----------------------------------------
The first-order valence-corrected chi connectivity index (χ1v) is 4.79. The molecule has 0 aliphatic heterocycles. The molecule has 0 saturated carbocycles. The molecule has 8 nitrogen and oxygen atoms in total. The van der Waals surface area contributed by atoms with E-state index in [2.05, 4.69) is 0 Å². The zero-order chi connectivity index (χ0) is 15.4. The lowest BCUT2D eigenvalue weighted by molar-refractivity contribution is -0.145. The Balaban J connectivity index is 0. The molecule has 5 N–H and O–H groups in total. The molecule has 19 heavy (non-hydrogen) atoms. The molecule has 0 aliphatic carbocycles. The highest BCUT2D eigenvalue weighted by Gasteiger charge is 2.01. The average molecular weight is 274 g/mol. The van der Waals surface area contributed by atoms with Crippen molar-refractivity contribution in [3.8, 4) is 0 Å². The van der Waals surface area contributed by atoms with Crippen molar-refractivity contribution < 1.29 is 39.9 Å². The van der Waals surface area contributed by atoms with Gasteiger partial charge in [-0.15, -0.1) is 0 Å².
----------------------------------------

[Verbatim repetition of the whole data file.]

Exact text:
The first-order valence-corrected chi connectivity index (χ1v) is 4.79. The molecule has 0 aliphatic heterocycles. The molecule has 0 saturated carbocycles. The molecule has 8 nitrogen and oxygen atoms in total. The van der Waals surface area contributed by atoms with E-state index in [2.05, 4.69) is 0 Å². The zero-order chi connectivity index (χ0) is 15.4. The lowest BCUT2D eigenvalue weighted by molar-refractivity contribution is -0.145. The Balaban J connectivity index is 0. The molecule has 5 N–H and O–H groups in total. The molecule has 19 heavy (non-hydrogen) atoms. The molecule has 0 aliphatic carbocycles. The highest BCUT2D eigenvalue weighted by Gasteiger charge is 2.01. The average molecular weight is 274 g/mol. The van der Waals surface area contributed by atoms with Crippen molar-refractivity contribution in [3.8, 4) is 0 Å². The van der Waals surface area contributed by atoms with Crippen molar-refractivity contribution < 1.29 is 39.9 Å². The van der Waals surface area contributed by atoms with Gasteiger partial charge in [-0.15, -0.1) is 0 Å².